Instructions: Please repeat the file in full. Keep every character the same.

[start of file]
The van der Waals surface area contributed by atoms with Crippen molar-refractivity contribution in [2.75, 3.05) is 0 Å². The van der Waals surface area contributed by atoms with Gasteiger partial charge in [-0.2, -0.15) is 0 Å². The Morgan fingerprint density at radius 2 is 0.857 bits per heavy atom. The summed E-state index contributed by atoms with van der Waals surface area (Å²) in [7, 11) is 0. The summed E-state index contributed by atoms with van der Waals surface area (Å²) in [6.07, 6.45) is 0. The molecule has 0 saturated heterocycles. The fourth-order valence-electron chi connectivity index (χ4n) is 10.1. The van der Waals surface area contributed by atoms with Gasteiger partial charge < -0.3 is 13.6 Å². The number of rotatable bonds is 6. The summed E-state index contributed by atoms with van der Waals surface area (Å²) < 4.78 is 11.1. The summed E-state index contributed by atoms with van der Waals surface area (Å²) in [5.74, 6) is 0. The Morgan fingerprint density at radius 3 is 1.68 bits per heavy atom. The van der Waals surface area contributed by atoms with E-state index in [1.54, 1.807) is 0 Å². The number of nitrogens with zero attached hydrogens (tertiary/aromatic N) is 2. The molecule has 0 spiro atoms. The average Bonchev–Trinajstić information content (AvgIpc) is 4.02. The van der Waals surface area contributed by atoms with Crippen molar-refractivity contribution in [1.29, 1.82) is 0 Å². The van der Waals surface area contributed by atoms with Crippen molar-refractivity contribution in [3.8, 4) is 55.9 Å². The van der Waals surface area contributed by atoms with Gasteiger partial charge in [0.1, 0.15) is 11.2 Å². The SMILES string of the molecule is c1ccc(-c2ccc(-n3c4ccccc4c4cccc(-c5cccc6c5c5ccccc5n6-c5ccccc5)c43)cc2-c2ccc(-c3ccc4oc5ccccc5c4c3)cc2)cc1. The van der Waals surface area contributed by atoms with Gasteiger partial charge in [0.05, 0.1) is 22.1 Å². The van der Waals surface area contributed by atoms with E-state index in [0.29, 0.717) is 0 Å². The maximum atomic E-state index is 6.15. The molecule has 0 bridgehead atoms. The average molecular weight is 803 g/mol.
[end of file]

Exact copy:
The van der Waals surface area contributed by atoms with Crippen molar-refractivity contribution in [2.75, 3.05) is 0 Å². The van der Waals surface area contributed by atoms with Gasteiger partial charge in [-0.2, -0.15) is 0 Å². The Morgan fingerprint density at radius 2 is 0.857 bits per heavy atom. The summed E-state index contributed by atoms with van der Waals surface area (Å²) in [7, 11) is 0. The summed E-state index contributed by atoms with van der Waals surface area (Å²) in [6.07, 6.45) is 0. The molecule has 0 saturated heterocycles. The fourth-order valence-electron chi connectivity index (χ4n) is 10.1. The van der Waals surface area contributed by atoms with Gasteiger partial charge < -0.3 is 13.6 Å². The number of rotatable bonds is 6. The summed E-state index contributed by atoms with van der Waals surface area (Å²) < 4.78 is 11.1. The summed E-state index contributed by atoms with van der Waals surface area (Å²) in [5.74, 6) is 0. The Morgan fingerprint density at radius 3 is 1.68 bits per heavy atom. The van der Waals surface area contributed by atoms with E-state index in [1.54, 1.807) is 0 Å². The number of nitrogens with zero attached hydrogens (tertiary/aromatic N) is 2. The molecule has 0 spiro atoms. The average Bonchev–Trinajstić information content (AvgIpc) is 4.02. The van der Waals surface area contributed by atoms with Crippen molar-refractivity contribution in [1.29, 1.82) is 0 Å². The van der Waals surface area contributed by atoms with Crippen molar-refractivity contribution in [3.8, 4) is 55.9 Å². The van der Waals surface area contributed by atoms with Gasteiger partial charge in [0.1, 0.15) is 11.2 Å². The SMILES string of the molecule is c1ccc(-c2ccc(-n3c4ccccc4c4cccc(-c5cccc6c5c5ccccc5n6-c5ccccc5)c43)cc2-c2ccc(-c3ccc4oc5ccccc5c4c3)cc2)cc1. The van der Waals surface area contributed by atoms with Gasteiger partial charge in [0.05, 0.1) is 22.1 Å². The van der Waals surface area contributed by atoms with E-state index in [0.29, 0.717) is 0 Å². The maximum atomic E-state index is 6.15. The molecule has 0 bridgehead atoms. The average molecular weight is 803 g/mol.